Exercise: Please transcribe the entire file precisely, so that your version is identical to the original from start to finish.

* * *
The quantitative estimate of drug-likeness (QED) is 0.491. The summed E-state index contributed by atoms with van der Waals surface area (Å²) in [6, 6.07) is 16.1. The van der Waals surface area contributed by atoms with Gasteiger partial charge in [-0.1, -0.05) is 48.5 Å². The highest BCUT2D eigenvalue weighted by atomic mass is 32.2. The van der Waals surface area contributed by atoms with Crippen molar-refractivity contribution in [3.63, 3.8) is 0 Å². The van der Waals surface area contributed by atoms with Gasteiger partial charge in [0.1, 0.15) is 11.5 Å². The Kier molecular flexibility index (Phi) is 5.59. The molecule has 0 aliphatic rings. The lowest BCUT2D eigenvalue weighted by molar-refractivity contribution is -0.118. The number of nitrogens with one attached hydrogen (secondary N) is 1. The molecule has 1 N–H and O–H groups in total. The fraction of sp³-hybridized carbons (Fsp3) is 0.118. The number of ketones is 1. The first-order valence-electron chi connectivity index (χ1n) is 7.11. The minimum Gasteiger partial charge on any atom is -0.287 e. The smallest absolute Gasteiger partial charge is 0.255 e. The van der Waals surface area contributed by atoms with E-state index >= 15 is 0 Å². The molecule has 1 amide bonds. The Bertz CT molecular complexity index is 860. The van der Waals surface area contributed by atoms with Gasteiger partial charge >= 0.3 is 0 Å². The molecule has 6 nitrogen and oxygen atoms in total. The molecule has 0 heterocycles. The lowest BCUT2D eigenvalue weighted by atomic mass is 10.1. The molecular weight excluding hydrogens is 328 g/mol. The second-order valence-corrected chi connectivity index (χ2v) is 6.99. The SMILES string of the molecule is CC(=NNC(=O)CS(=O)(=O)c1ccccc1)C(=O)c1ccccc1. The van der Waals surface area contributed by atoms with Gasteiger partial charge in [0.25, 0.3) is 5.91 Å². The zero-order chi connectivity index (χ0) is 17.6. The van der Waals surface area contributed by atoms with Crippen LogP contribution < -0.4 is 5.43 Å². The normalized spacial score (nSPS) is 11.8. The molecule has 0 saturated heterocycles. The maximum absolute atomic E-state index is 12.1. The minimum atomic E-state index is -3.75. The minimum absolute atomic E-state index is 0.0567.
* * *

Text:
The quantitative estimate of drug-likeness (QED) is 0.491. The summed E-state index contributed by atoms with van der Waals surface area (Å²) in [6, 6.07) is 16.1. The van der Waals surface area contributed by atoms with Gasteiger partial charge in [-0.1, -0.05) is 48.5 Å². The highest BCUT2D eigenvalue weighted by atomic mass is 32.2. The van der Waals surface area contributed by atoms with Crippen molar-refractivity contribution in [3.63, 3.8) is 0 Å². The van der Waals surface area contributed by atoms with Gasteiger partial charge in [0.1, 0.15) is 11.5 Å². The Kier molecular flexibility index (Phi) is 5.59. The molecule has 0 aliphatic rings. The lowest BCUT2D eigenvalue weighted by molar-refractivity contribution is -0.118. The number of nitrogens with one attached hydrogen (secondary N) is 1. The molecule has 1 N–H and O–H groups in total. The fraction of sp³-hybridized carbons (Fsp3) is 0.118. The number of ketones is 1. The first-order valence-electron chi connectivity index (χ1n) is 7.11. The minimum Gasteiger partial charge on any atom is -0.287 e. The smallest absolute Gasteiger partial charge is 0.255 e. The van der Waals surface area contributed by atoms with E-state index >= 15 is 0 Å². The molecule has 1 amide bonds. The Bertz CT molecular complexity index is 860. The van der Waals surface area contributed by atoms with Gasteiger partial charge >= 0.3 is 0 Å². The molecule has 6 nitrogen and oxygen atoms in total. The molecule has 0 heterocycles. The lowest BCUT2D eigenvalue weighted by atomic mass is 10.1. The molecular weight excluding hydrogens is 328 g/mol. The second-order valence-corrected chi connectivity index (χ2v) is 6.99. The SMILES string of the molecule is CC(=NNC(=O)CS(=O)(=O)c1ccccc1)C(=O)c1ccccc1. The van der Waals surface area contributed by atoms with Gasteiger partial charge in [0.25, 0.3) is 5.91 Å². The zero-order chi connectivity index (χ0) is 17.6. The van der Waals surface area contributed by atoms with Crippen LogP contribution < -0.4 is 5.43 Å². The normalized spacial score (nSPS) is 11.8. The molecule has 0 saturated heterocycles. The maximum absolute atomic E-state index is 12.1. The minimum atomic E-state index is -3.75. The minimum absolute atomic E-state index is 0.0567.